New local content law for mining industry


A new local content law for Ghana’s mining industry is expected to be ready for cabinet and Parliamentary consideration about two months from now. The design of the new law began formally last year, and Minister for Lands and Natural Resources, Kweku Asomah Cheremeh confirmed this timeline for completion to Goldstreet Business at the weekend after the 91stAnnual General Meeting of the Ghana Chamber of Mines in Accra.

Most importantly, the impending new law introduces the concept of compulsory local participation in Ghana’s mining industry for the first time. Existing legislation specifies certain inputs that must be supplied by local companies but does not insist on levels of local equity participation in any mining activities.

In Ghana’s relatively much younger upstream oil and gas industry, it is compulsory that local companies must have a minimum of five percent equity stake in exploration and production activities. Indeed, it is this regulation that has allowed GOIL to make its much publicized entry into the upstream segment by taking the compulsory five percent stake in the Deepwater Cape three Points exploration block taken by Exxon Mobil.

This regulation has not been replicated for mining activities, evidently because of the huge risk involved in exploration and the large investments required to set up a mine; compulsory local equity participation requirements could slow down the pace of putting the requisite new investment together since local investors with the requisite equity capital and appetite for exploration risk could be hard to come by.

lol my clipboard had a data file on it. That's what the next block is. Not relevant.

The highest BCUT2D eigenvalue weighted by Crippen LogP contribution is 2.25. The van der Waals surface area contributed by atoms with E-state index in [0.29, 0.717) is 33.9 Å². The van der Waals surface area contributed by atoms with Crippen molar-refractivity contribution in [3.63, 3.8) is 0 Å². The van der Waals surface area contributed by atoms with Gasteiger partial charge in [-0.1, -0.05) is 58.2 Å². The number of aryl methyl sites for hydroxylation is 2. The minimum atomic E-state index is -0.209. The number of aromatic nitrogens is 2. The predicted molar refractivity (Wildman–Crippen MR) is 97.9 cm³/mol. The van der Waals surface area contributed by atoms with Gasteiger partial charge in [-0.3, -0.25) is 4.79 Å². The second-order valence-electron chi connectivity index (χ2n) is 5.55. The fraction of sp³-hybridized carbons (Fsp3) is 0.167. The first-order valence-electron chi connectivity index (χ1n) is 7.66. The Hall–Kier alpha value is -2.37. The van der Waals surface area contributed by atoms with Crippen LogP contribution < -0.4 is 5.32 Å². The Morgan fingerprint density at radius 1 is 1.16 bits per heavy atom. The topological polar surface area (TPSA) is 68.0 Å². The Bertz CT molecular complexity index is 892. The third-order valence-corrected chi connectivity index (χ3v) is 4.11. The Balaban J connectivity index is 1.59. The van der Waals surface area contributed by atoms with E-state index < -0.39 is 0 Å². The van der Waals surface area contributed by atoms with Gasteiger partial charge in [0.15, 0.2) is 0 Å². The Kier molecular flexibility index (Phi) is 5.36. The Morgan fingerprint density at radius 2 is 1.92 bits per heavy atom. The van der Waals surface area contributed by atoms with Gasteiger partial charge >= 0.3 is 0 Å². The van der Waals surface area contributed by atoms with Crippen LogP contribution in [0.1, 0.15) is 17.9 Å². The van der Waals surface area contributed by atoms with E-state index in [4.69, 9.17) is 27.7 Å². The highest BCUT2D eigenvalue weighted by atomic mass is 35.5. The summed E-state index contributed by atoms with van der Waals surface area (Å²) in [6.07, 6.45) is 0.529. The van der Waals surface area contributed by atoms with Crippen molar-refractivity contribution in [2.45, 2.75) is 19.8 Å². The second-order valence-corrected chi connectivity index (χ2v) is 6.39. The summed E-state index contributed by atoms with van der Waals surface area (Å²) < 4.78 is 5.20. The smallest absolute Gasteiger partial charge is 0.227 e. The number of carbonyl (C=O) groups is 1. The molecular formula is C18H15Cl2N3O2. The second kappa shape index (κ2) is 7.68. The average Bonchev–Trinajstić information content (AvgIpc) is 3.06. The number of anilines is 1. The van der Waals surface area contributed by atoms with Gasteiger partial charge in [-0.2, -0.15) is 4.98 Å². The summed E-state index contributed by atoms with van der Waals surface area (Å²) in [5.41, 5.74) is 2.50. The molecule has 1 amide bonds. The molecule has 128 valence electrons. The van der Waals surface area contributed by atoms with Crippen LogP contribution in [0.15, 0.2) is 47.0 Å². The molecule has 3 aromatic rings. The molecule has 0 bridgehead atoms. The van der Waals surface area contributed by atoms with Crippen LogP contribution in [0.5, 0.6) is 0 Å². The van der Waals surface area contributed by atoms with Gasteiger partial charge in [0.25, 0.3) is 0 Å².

Instructively, GOIL is one of the oldest and largest downstream oil and gas industry operators in Ghana and is listed on the Ghana Stock Exchange, which is why it is able to commit the estimated US$25 million  investment required to take up its five percent stake.

However, certain key aspects of support services in the mining industry will be entirely reserved for Ghanaian enterprises under the impending new law, particularly the supply of fuel for mining operations and haulage of both production inputs and the ore that is mined.

This is expected to significantly increase local participation in the mining industry which has inevitably been very low, even though local content with regards to the source of mining input supplies has been on the rise.   Most gold mines are entirely foreign owned, one very notable exception being Rocksure’s participation in AngloGold Ashanti’s new underground mining operations at Obuasi, expected to commence production next year.

The impending new law also aims to ensure that local content consists of locally manufactured mining inputs rather than just primarily imported inputs sourced by indigenous suppliers as has largely been the case hitherto.

The new local content law is in part the result of a comprehensive review of the existing law by a consultant contracted for this purpose by the Minerals Commission. The new law also incorporates measures to fulfill a 10 point agenda arrived at by a round table forum convened by the Ghana Chamber of Mines last year which aims to strategically spur local manufacturing of mining inputs.

The impending new mining law is being seen by the industry as a step towards empowering local industry to fulfill government’s most ambitious local value added target – that of refining at least 30 percent of Ghana’s gold production locally.